Why Mamasapano makes President Aquino impeachable
The novelist George Orwell once wrote: To see what is in front of one’s nose requires a constant struggle. This aptly describes the reaction of the political allies of President Aquino to the Philippine National Police board of inquiry (BOI) report on the Mamasapano debacle.
Interior Secretary Mar Roxas, for example, says the report proves that President Aquino could not be held responsible for what happened at Mamasapano. He misses the forest for the trees.
It may appear that the report does not impute any fault to the President, but it establishes beyond reasonable doubt the extent of his involvement in the operations. He gave the go-signal for the execution of the plan, established a chain of command that passed from the PNP chief to the ground commander, provided specific inputs such as increasing the number of operatives to be involved in the mission, and continued to receive updates from the PNP chief until the day of the operation.
Nothing wrong, it seems, at first blush. President Aquno, after all, is the president and commander in chief, and even if, as observed by the report, he did not follow the usual chain of command in the service, it was his prerogative to deal directly with any of his subordinates.
The problem is, he dealt with the PNP chief who, at the time, was already suspended from office by a lawful order of the Ombudsman. As the report said, the PNP chief could not form part of the chain of command; he could not involve himself in the operation without violating the suspension order. Under Article 177 of the Revised Penal Code—the performance of any act pertaining to a person in authority without being lawfully entitled to do so is a penal offense. Which brings us to the gaping question: What is the liability of a superior who allows this official to usurp authority?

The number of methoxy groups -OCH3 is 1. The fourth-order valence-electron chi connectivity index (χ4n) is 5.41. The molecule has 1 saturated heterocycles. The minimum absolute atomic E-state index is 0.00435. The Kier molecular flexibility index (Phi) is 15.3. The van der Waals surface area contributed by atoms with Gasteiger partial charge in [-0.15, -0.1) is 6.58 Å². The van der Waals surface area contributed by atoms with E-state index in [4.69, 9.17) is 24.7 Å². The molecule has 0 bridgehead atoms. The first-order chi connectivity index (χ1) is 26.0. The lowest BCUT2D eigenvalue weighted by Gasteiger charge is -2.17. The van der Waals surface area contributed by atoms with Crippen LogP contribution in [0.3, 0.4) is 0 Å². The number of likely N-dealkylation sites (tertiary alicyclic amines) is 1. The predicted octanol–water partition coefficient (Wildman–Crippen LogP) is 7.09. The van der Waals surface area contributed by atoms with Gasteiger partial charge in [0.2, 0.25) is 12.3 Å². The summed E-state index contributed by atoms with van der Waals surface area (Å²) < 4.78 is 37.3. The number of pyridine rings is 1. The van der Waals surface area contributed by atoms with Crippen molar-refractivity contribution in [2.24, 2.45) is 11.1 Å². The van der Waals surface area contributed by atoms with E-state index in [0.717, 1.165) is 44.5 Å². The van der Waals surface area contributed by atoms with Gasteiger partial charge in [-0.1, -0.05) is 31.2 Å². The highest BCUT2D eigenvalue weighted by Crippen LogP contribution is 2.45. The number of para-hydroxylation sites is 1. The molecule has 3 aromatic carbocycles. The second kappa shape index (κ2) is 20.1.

It is hard to escape the conclusion that the President may have committed an impeachable offense. Section 2, Article XI of the Constitution considers betrayal of public trust as a ground for removal of a president. In his oath of office, the President has sworn to execute the laws of the republic, and the people trusted him to do so. Did he not violate that trust when he allowed a suspended PNP chief, contrary to law, to direct an official mission?
Fearing a possible backlash, Malacañang looked for a scapegoat. This may be the reason for its insistence that the President had specifically ordered the ground commander to coordinate with the PNP officer in charge, at the time the lawful head of the service. But this hardly explains why the President himself did not bring the OIC into the loop. The evidence gathered by the BOI shows that he continued dealing with the suspended chief even after allegedly ordering a coordination.
Two years ago, we impeached a chief justice for failing to include a few assets in his statement of assets, liabilities and net worth. Nothing more. Today, we see a chief executive consenting to a prohibited act that resulted in what some call an error of such enormity as to be unacceptable in any organized society.
—MARIO GUARIÑA III, former associate justice of the Court of Appeals, Parañaque City
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